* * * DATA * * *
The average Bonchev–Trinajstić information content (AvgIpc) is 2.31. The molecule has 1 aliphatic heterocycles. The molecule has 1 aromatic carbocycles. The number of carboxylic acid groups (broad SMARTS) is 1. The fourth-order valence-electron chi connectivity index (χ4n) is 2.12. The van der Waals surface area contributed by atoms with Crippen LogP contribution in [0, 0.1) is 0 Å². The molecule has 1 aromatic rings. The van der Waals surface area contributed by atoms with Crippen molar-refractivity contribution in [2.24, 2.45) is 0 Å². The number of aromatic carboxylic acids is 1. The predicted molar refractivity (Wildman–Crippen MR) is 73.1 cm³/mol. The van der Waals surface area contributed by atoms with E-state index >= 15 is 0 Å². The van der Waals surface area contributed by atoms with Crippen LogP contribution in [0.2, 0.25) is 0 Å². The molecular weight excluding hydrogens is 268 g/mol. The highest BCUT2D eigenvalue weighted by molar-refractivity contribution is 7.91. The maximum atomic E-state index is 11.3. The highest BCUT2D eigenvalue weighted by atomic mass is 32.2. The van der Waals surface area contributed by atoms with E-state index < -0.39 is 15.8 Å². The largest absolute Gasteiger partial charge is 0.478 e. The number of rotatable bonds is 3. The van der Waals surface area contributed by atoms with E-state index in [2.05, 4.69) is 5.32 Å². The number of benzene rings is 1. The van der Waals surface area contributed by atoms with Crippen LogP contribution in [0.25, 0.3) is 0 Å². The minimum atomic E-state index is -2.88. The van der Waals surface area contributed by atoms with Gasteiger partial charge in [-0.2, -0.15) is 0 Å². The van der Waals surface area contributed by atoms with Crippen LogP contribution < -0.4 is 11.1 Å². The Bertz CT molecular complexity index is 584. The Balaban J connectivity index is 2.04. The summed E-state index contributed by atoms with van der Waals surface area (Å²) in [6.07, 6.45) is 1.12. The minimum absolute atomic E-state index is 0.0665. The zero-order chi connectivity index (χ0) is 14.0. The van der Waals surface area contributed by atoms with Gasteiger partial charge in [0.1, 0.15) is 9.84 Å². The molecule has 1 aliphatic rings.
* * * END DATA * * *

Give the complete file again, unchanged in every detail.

The average Bonchev–Trinajstić information content (AvgIpc) is 2.31. The molecule has 1 aliphatic heterocycles. The molecule has 1 aromatic carbocycles. The number of carboxylic acid groups (broad SMARTS) is 1. The fourth-order valence-electron chi connectivity index (χ4n) is 2.12. The van der Waals surface area contributed by atoms with Crippen LogP contribution in [0, 0.1) is 0 Å². The molecule has 1 aromatic rings. The van der Waals surface area contributed by atoms with Crippen molar-refractivity contribution in [2.24, 2.45) is 0 Å². The number of aromatic carboxylic acids is 1. The predicted molar refractivity (Wildman–Crippen MR) is 73.1 cm³/mol. The van der Waals surface area contributed by atoms with E-state index >= 15 is 0 Å². The van der Waals surface area contributed by atoms with Crippen LogP contribution in [0.2, 0.25) is 0 Å². The molecular weight excluding hydrogens is 268 g/mol. The highest BCUT2D eigenvalue weighted by molar-refractivity contribution is 7.91. The maximum atomic E-state index is 11.3. The highest BCUT2D eigenvalue weighted by atomic mass is 32.2. The van der Waals surface area contributed by atoms with E-state index < -0.39 is 15.8 Å². The largest absolute Gasteiger partial charge is 0.478 e. The number of rotatable bonds is 3. The van der Waals surface area contributed by atoms with E-state index in [2.05, 4.69) is 5.32 Å². The number of benzene rings is 1. The van der Waals surface area contributed by atoms with Crippen LogP contribution in [0.25, 0.3) is 0 Å². The minimum atomic E-state index is -2.88. The van der Waals surface area contributed by atoms with Gasteiger partial charge in [-0.2, -0.15) is 0 Å². The van der Waals surface area contributed by atoms with Crippen LogP contribution < -0.4 is 11.1 Å². The Bertz CT molecular complexity index is 584. The Balaban J connectivity index is 2.04. The summed E-state index contributed by atoms with van der Waals surface area (Å²) in [6.07, 6.45) is 1.12. The minimum absolute atomic E-state index is 0.0665. The zero-order chi connectivity index (χ0) is 14.0. The van der Waals surface area contributed by atoms with Gasteiger partial charge in [0.1, 0.15) is 9.84 Å². The molecule has 1 aliphatic rings.